I’ve read and heard quite a bit about a recent book–Far From the Tree: Parents, Children and the Search For Identity by Andrew Solomon. You can read the blurb from Elliot Bay (that’s what I linked to–it is our wonderful local bookstore) and there is also this excellent review from The Guardian. It’s on my “must read” list, but since it is 976 pages long it might be a while before I get around to it. (That’s starting–finishing will, I fear, take even longer.)
The book is about parents and children–and more particularly families in which the children are exceptional in one way or another. The children have conditions that make them “alien” (his word) to their parents.
What finally sold me on putting the book high up on my “to read” list is this quote from the Guardian review:
If Solomon has a thesis, it is contained in the book’s opening line. “There is,” he asserts, “no such thing as reproduction.” Much as we might like to believe otherwise, his chapters make the unarguable case that our children are always importantly more different from us than they are alike. There is no normal in these pages, still less beyond them. “All offspring are startling to their parents,” Solomon writes. He gestures towards counting the ways, and demands we do the same.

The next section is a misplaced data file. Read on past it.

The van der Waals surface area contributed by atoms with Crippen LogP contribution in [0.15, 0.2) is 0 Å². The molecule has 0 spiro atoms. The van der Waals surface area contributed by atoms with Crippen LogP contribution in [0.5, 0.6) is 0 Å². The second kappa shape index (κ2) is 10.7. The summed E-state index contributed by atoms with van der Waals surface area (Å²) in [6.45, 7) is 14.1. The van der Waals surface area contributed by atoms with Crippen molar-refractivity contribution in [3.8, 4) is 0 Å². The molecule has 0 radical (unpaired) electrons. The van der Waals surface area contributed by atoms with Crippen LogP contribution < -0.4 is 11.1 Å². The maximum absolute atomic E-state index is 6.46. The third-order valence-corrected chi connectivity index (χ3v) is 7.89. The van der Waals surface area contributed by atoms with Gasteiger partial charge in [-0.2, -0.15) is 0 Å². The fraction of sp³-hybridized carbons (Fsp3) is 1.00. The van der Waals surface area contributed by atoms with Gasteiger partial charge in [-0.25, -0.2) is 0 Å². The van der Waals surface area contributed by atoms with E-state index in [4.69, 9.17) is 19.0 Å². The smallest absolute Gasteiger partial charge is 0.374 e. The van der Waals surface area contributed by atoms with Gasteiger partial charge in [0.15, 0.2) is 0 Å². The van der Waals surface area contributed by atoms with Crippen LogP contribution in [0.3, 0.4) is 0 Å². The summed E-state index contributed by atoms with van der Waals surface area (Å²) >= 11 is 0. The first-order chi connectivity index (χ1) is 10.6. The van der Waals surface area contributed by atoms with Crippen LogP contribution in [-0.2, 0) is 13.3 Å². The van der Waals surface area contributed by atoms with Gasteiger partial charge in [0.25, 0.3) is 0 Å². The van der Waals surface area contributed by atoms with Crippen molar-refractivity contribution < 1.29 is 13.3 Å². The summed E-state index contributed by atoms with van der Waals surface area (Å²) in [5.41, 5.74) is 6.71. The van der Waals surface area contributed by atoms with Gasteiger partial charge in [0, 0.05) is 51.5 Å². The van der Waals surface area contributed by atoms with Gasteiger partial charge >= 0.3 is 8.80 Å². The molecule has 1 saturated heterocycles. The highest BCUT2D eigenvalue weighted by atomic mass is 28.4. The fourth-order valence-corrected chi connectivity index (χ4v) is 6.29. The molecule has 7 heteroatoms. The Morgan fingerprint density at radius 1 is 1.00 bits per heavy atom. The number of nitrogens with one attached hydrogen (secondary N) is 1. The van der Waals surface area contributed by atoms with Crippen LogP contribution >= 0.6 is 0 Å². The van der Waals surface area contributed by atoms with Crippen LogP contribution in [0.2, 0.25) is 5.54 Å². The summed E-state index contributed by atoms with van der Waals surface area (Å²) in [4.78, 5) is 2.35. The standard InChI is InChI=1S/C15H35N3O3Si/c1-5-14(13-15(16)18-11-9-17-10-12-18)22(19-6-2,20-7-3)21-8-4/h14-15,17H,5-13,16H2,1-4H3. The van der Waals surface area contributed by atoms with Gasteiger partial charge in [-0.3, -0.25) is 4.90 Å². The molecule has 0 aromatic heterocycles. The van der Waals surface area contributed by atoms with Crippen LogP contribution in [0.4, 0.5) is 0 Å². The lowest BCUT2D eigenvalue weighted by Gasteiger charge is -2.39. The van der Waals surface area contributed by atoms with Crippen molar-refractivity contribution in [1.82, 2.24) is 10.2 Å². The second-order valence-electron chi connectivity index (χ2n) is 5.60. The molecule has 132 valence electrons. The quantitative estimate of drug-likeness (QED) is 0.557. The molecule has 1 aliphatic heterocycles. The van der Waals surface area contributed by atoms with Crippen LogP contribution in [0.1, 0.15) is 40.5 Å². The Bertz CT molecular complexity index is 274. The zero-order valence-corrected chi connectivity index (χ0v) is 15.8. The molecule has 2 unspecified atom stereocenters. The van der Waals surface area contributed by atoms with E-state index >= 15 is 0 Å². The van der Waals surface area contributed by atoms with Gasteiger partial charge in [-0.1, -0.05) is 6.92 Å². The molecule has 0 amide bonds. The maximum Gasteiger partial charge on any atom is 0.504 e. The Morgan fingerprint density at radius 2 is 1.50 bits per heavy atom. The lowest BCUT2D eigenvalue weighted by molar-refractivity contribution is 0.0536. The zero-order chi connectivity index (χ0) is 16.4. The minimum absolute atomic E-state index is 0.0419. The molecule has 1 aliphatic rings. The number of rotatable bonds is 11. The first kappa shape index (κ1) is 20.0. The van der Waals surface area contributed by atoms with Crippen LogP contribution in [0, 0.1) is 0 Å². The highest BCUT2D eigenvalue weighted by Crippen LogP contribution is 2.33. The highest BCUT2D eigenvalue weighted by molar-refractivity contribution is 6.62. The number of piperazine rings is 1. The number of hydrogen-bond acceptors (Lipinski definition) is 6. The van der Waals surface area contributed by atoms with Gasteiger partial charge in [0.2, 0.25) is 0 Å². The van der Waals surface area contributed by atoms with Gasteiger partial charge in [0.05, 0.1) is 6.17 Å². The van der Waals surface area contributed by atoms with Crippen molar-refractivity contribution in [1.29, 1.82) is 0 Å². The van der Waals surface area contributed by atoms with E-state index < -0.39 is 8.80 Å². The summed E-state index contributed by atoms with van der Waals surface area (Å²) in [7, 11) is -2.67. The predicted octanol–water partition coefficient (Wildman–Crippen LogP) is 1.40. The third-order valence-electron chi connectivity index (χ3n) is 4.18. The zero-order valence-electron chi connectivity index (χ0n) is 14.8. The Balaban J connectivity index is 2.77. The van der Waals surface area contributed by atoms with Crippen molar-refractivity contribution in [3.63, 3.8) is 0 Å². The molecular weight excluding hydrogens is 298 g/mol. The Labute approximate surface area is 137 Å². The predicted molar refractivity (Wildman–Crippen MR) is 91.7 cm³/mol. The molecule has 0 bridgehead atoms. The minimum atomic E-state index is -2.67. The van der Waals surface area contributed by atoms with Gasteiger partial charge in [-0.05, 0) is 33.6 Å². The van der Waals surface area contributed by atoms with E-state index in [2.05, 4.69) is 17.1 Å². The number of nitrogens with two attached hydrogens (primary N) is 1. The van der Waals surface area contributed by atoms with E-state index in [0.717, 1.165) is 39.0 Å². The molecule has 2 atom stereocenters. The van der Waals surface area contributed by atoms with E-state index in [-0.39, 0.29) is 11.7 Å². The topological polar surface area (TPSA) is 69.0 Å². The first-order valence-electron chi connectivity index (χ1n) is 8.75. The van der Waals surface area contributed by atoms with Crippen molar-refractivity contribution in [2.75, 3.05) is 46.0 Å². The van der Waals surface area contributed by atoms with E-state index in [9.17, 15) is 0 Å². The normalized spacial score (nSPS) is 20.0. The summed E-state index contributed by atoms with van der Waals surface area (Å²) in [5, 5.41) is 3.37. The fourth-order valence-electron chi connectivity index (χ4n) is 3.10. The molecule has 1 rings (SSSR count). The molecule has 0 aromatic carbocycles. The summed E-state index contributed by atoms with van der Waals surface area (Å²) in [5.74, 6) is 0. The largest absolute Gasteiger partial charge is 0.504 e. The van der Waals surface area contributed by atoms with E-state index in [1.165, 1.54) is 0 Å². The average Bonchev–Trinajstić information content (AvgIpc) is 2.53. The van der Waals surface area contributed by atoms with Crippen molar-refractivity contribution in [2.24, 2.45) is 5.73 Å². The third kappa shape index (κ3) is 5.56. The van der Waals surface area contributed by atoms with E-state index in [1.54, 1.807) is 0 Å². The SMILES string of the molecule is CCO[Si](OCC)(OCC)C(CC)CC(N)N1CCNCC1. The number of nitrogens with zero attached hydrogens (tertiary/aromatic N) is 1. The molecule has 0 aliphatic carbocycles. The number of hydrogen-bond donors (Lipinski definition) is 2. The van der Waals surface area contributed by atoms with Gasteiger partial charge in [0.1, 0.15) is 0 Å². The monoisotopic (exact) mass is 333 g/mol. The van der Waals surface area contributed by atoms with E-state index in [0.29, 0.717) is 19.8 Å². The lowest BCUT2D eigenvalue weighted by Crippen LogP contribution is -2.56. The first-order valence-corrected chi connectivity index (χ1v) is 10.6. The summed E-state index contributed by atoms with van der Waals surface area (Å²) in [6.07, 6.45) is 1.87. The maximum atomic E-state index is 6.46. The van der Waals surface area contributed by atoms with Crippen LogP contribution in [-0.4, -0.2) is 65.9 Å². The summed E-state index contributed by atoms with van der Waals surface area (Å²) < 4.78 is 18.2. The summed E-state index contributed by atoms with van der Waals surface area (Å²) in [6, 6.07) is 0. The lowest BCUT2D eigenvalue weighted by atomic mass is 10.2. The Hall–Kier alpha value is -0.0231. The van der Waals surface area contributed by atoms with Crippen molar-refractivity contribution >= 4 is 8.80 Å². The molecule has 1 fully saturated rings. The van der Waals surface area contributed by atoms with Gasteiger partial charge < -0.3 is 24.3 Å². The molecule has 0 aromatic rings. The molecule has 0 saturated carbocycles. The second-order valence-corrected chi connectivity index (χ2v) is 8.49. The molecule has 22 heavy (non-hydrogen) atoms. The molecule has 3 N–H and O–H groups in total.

This quote caught my attention for a very specific reason. There have been some conversations here about reproduction–particularly in the context of people who provide gametes that others will use. The question has been posed in terms of who is reproducing–the gamete provider or the recipient/purchaser. But now that I’ve read the quote, I think that’s the wrong question to ask. No one is reproducing–as Solomon says, “there is no such thing as reproduction.”
Surely you can pass on a genetic legacy to a child–though what it will be no one can predict. But you do not reproduce and your child is not a reproduction. Each child is an original.
It’s curious how one can read and write a word for quite a while and not think about its obvious meaning.